Everyone should read The Imperfectionists by Tom Rachman. Read it. You won’t regret it. One of the best books I’ve had the pleasure of reading.
It’s been a while.
I can’t remember why I stopped writing here. There’s something cathartic in the idea of my words lingering in cyberspace, waiting for the next pair of bored eyes to drift over their type.
I’m home for the summer now. The first year of college… it could have been better, I suppose. A lot happened. I grew up a lot. I experienced a lot. For the first time, I encountered true heartbreak–that was this past Friday, actually. But this too shall pass, and I’m prepared to be a newer, wiser person.
Tears are pointless things. I’m done with them for now, I think. I suppose my fear was, for a while, that I would never be able to find someone that I liked, and who liked me in return. There’s hope in the fact that I managed to do just that. Though the relationship ended, I’m happy to count my blessings where I can.
Next year will be different, I think. I’m going to go into it with a new attitude–a new approach. I’ll be a go-getter. Take no prisoners. That sort of thing.
Off to Disney World tomorrow. Never before have I so needed a vacation.
I think I should save up my money for a camera. Not a particularly expensive one, sure. But a camera. I want to be able to take photographic evidence so that, on days like the days I frequently am forced to trudge through, I can remember that things can also be good, that it’s a waiting game, really.
I used to think photographs are for people who can’t remember their own lives. I still do. The only difference is that now I realize that I am one of these people.
There are so many things I’m saving for. Money continues to be excruciatingly tight, and there’s still so much I need to do. I just signed a lease on my first apartment. I don’t have enough hours in the day to keep myself comfortable, and I feel horrible asking my parents for money when I know they’re having worse, harder difficulties back home.
But I think I need a camera. I feel like I breeze through life, never stopping to pay attention to the wonders surrounding me. I live in a beautiful place and it never occurs to me to make the time to stop, and to savor it. I want to always be able to remember the good times, the times when I’m with friends and someone’s just told a joke and we’re laughing and laughing and laughing, and I want to be able to cherish these images, and turn to them when something horrible has happened, which occurs with rapidly increasing frequency. I need something to distract me, to move my mind from something painful to something wonderful, perhaps getting me to the point where my mind automatically refuses to linger on the sad times, the hard times, and the lean times. Where I don’t think about these things at all.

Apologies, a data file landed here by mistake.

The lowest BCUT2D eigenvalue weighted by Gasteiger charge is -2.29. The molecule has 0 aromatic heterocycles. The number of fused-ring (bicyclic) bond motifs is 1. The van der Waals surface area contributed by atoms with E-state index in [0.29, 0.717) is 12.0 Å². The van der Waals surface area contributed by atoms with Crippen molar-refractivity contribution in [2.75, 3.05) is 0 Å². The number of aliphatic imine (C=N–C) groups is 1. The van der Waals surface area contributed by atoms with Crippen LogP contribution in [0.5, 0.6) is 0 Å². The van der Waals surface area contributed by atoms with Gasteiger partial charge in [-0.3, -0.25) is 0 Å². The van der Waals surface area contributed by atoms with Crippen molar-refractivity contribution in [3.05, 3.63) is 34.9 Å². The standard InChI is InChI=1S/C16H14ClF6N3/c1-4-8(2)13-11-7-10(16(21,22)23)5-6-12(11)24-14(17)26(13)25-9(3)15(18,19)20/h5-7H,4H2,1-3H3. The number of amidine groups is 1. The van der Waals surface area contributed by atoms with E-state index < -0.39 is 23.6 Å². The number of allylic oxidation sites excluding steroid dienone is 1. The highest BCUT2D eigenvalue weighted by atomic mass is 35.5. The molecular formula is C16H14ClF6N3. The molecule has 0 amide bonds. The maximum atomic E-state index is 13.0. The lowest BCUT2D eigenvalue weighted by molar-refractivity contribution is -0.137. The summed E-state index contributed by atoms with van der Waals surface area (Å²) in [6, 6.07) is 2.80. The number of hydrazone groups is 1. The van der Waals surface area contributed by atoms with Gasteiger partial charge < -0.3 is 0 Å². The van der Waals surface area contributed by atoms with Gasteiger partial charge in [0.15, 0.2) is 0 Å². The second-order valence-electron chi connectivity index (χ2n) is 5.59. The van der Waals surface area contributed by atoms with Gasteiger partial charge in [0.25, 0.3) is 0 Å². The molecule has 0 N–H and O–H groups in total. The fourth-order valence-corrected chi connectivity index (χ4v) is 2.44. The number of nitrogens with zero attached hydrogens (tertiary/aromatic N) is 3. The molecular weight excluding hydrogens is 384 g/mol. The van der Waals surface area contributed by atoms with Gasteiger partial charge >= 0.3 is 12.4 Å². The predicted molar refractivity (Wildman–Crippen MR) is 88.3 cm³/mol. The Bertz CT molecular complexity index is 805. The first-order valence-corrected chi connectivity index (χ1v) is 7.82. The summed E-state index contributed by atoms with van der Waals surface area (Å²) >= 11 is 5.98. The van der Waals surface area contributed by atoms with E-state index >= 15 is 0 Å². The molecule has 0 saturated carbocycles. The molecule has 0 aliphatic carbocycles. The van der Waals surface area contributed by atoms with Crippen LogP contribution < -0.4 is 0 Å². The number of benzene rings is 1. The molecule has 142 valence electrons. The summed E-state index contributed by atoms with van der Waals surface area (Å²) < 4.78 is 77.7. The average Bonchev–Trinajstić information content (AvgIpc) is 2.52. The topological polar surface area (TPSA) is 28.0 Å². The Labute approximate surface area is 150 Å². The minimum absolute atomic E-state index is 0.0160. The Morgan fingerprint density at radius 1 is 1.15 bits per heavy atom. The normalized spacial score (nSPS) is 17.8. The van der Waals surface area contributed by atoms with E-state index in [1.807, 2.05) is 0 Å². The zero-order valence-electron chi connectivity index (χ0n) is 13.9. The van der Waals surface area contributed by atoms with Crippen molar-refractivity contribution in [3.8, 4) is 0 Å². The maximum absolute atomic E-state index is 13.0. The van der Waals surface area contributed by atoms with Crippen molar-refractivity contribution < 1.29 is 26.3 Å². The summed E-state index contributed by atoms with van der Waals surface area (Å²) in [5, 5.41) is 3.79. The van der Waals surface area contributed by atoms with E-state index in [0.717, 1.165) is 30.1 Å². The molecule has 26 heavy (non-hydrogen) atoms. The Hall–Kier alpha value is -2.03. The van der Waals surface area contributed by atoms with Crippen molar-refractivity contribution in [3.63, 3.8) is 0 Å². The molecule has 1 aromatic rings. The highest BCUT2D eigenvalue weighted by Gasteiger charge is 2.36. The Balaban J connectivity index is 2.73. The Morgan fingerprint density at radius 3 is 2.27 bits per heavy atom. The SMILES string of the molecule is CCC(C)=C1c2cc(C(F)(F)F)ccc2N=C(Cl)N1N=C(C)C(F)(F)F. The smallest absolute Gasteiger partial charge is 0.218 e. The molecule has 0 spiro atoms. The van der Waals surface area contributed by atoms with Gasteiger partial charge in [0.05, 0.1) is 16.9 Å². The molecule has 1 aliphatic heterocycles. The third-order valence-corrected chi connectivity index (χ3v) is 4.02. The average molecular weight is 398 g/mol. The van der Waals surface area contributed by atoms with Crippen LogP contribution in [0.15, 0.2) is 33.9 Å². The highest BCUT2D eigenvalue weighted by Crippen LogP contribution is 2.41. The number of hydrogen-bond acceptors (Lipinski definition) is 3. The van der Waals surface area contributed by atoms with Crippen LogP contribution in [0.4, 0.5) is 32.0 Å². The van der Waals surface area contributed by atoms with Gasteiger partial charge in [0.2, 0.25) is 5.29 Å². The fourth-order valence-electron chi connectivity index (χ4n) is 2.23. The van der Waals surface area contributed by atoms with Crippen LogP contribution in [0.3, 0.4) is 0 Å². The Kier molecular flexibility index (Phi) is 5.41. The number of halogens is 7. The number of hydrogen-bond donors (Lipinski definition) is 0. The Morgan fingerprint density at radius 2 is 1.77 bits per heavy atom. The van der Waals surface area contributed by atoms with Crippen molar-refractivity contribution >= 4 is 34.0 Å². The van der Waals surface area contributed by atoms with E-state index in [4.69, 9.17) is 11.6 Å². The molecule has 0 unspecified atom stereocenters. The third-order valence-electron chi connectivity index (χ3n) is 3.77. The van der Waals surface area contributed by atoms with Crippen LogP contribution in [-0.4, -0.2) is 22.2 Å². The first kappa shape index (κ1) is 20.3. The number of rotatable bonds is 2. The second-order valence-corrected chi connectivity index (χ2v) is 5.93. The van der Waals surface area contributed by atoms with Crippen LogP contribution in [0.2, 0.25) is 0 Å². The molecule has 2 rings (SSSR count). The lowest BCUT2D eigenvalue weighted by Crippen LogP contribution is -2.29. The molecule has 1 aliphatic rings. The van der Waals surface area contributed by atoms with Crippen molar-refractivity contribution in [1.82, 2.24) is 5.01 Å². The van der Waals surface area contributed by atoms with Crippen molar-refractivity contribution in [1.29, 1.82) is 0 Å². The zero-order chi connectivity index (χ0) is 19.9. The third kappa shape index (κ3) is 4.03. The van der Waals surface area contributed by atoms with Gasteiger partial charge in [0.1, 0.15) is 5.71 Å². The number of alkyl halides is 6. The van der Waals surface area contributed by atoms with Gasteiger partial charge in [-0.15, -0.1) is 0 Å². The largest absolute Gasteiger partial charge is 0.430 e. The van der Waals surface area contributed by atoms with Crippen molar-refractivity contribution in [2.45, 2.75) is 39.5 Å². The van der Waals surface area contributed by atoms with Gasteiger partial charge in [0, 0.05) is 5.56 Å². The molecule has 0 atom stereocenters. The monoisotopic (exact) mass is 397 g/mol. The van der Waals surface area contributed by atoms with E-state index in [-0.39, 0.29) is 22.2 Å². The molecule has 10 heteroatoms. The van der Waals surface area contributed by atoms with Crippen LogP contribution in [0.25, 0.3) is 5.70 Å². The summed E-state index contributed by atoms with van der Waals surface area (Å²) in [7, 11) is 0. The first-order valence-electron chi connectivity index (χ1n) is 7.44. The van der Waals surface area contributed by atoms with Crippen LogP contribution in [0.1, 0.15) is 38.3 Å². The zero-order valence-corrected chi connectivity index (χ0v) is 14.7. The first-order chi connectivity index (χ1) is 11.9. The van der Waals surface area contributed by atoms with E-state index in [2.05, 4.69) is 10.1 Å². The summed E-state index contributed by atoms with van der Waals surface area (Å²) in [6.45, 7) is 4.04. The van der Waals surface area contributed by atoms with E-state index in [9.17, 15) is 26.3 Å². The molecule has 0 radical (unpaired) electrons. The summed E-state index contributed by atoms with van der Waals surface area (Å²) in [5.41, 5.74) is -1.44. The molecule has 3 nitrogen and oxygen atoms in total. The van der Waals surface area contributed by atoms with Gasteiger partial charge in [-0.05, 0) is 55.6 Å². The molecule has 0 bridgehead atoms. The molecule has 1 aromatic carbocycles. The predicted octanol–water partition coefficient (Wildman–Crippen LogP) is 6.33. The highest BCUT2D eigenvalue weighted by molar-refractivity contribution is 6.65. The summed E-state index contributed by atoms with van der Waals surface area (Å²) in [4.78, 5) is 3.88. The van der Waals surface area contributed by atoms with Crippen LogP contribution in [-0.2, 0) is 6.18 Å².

Cameras, it finally occurs to me, are not for remembering the good times; they are for forgetting the bad times. And I’m going to get one, someday.
I’ve been listening to “Commentary! The Musical.” I recommend for all you Whedonites out there.
Does your heartbeat ever just speed up at random? This happens a lot to me. I won’t even be exercising, either. I’ll just be sitting in class or watching a movie, and I’ll feel my heart start to race. I don’t understand it, and it typically makes me feel like I’m about to have a heart attack. Does this happen to people who are not me?
Now, friends, if you cast your gazes right-ward, you’ll notices a few neat-o additions to the page. Follow my tweets, check out which tags I use most frequently, AND subscribe to the website via email? Wow-ee! These are things that I would definitely recommend doing!!
Do you ever get the feeling that you’ve messed everything up, and it cannot possibly be fixed? I get that feeling a lot lately.
I’ve decided to drop my Art major, and just be a Journalism major (perhaps with a creative writing minor). I’ve come to the conclusion that, when I’m not doing the one specific thing that I love, I genuinely despise what I’m doing.
I’ve always liked creative writing. It’s taken me a while to reach this conclusion, but I think I’d much rather be spending my time with that than wiping charcoal dust from my eyes.
Below the jump is a piece of flash fiction I wrote for the Intro to Writing Fiction class I took last term. It got a good grade.